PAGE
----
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The Boomer Bulletin - 2012
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Sales Success in 2012 - Focus on the Funnel!

Posted By Eric Hunt, Tuesday, January 10, 2012
A new year is here and with it comes new expectations and goals and now is the 
perfect time to evaluate the opportunities in the sales funnel.  A healthy funnel will have opportunities in various stages of the funnel.  Some opportunities will be brand new and in need of nourishment, while others just need to get a signature on a contract.  This is the lifeblood of your firm’s future revenues and requires ongoing attention.  

The sales funnel, also known as a sales pipeline, is the life cycle of a sale - no matter if it is a product or a service.  At Boomer Consulting, Inc., our sales funnel is broken into stages:  New Lead, Introduction, Follow-up, and Contract Out (closing).   Every firm defines their stages differently but they all follow a similar pattern.  It is important for the health of your firm that you have a strong grasp and focus on the funnel.  Use the following basics when evaluating your sales pipeline.  

Focus on all areas of the pipeline

Many people think that the most focus and energy should be put on the closing stages of the funnel.  This is where the money is, right?  If enough time and energy isn’t put into the early stages of the funnel, the closing stage won’t matter, as it probably won’t happen anyways.  On top of that, firms need opportunities to fill in when one is closed with a won or lost sale.  It doesn’t do any good if there are 50 opportunities in the closing stage, if there aren’t opportunities that will funnel down after a close.  This is why firms need to make sure that they have opportunities throughout the funnel.  I use a simple 80-20 rule.  For every 100 opportunities I have, I want around 80 of those to be in the first 3 stages of my funnel.  Most funnels with see the highest numbers in the first stage or two as opportunities are still new and being filtered out.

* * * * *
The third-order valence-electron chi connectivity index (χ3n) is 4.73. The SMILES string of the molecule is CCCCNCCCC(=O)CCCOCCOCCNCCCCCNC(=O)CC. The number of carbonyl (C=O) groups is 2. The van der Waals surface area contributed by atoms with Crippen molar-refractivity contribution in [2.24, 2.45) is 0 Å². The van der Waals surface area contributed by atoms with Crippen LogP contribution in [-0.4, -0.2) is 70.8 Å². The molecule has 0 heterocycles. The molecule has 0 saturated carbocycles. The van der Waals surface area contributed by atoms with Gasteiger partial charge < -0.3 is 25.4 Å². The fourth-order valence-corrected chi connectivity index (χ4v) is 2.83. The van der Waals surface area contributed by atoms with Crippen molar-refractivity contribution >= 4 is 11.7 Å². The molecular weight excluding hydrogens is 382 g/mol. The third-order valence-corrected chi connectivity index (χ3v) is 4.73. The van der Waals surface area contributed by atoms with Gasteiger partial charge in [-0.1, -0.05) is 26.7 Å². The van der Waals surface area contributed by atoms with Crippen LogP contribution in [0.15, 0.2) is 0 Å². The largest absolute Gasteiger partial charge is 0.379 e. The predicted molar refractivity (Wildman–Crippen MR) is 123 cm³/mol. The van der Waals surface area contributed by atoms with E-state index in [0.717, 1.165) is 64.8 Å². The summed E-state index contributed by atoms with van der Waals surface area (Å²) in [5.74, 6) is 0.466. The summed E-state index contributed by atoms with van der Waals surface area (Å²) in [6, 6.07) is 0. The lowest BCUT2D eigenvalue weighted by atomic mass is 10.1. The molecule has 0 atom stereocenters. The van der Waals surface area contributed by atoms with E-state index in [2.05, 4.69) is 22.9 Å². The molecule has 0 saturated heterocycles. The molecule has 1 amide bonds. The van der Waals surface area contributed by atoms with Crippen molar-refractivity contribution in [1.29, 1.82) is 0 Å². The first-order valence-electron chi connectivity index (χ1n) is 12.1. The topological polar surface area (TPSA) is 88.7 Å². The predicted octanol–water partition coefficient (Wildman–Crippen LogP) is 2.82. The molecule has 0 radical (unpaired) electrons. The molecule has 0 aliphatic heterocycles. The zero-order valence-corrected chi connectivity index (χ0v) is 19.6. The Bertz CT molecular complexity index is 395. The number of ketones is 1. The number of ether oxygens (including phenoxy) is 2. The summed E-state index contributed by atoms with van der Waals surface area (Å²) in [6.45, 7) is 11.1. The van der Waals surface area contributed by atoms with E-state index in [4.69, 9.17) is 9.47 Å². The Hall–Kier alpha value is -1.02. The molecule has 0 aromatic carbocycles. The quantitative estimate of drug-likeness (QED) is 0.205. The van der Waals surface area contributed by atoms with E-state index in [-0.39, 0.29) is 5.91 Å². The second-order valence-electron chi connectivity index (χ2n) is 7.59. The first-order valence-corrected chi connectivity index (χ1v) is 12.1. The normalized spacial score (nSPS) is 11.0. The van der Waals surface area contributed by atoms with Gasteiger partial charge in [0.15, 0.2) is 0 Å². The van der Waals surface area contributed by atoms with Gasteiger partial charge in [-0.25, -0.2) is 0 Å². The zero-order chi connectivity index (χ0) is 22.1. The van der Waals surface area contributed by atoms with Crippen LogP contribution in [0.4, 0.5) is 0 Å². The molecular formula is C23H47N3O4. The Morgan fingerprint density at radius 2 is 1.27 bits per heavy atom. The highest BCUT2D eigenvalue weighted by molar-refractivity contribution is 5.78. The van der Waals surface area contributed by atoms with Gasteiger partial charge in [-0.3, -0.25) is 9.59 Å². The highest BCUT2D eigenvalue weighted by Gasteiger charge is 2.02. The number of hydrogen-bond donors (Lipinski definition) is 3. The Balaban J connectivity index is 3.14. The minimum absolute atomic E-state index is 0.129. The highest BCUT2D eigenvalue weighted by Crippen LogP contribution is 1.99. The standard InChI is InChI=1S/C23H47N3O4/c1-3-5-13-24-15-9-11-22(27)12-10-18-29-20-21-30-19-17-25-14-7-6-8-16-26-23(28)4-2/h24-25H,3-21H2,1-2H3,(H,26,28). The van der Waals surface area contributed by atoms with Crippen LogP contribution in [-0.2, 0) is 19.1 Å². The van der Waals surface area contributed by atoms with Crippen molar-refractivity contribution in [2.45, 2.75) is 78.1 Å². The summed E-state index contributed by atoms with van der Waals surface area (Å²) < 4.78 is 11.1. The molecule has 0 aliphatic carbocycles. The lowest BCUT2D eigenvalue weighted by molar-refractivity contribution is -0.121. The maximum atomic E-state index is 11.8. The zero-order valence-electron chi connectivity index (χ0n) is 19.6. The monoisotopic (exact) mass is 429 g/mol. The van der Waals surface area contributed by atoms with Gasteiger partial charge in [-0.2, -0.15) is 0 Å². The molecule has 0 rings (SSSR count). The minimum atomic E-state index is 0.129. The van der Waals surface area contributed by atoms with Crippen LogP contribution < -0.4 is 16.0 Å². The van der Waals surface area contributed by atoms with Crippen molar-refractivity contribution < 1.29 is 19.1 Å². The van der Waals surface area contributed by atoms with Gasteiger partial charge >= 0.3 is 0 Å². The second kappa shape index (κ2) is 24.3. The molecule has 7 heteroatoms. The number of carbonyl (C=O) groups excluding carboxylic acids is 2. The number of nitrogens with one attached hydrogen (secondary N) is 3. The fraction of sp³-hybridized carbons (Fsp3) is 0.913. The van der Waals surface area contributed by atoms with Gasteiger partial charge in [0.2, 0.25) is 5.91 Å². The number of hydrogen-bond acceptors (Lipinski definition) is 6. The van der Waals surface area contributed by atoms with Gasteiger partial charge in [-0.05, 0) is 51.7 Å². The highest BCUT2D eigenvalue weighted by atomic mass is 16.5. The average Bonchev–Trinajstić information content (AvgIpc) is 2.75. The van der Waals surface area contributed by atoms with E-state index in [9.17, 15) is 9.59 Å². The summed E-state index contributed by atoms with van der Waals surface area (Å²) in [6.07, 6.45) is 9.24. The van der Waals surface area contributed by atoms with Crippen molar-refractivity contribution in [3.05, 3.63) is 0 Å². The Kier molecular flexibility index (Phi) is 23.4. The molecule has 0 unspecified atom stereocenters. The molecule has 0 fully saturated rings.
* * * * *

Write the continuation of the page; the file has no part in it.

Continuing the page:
Not all opportunities in the funnel are equal

One of the biggest mistakes firms make is trying to make every opportunity important.  This is just not the case.  Every firm should take a few minutes and define what is important in the opportunities they pursue.  Here are some questions to ask yourself when considering an opportunity:
  • How much work is required to complete the job?
  • How profitable will this opportunity be?
  • Have we worked with the client before?
  • Is this client likely to refer work to us?
  • What are the chances of closing this deal? 
After defining what is important to the firm, it is easier to review current and future opportunities to determine which ones to focus on.  It won’t take long to determine which opportunities can be eliminated by using this method.  This will save time and energy in the long run.  It will free up your team’s time to focus on the opportunities that meet your defined criteria.  

Keep your funnel clean and updated

Having a clean and updated pipeline will help ensure sales success.  Cluttered and disorganized pipelines make follow-up and prioritization difficult for the team.  When an opportunity is won or lost, remove it from the pipeline right away.  Many of today’s CRM systems have alarms or reminders that can alert you to opportunities that are not being attended to.  Some firms have a dedicated person that owns this job or has a built in process for the team to follow.  Make sure that keeping your pipeline clean is a high priority; otherwise it can get out of control quickly.  

Train and communicate funnel importance with your team

Most firms have multiple people selling in some form.  It is important for them to understand the funnel and what it means to the firm.  Even if they don’t ever add or change anything in it, update them on where deals stand that they are involved in and how the sales stages fit in with the overall revenue goal.  The more your team understands why and how the funnel is used, the more buy-in you will get when prioritizing resources.  

Conclusion

Sales funnels can be as simple as just listing the opportunities in an excel spreadsheet or they may be part of a complex CRM system, they are all valuable.  The important thing to remember is that your funnel will always be changing as you add and eliminate new opportunities.  Keep it clean and communicate changes regularly with your team.  A strong funnel can make the difference between meeting your revenue goal or trying to figure out what went wrong.  



Tags:  sales 

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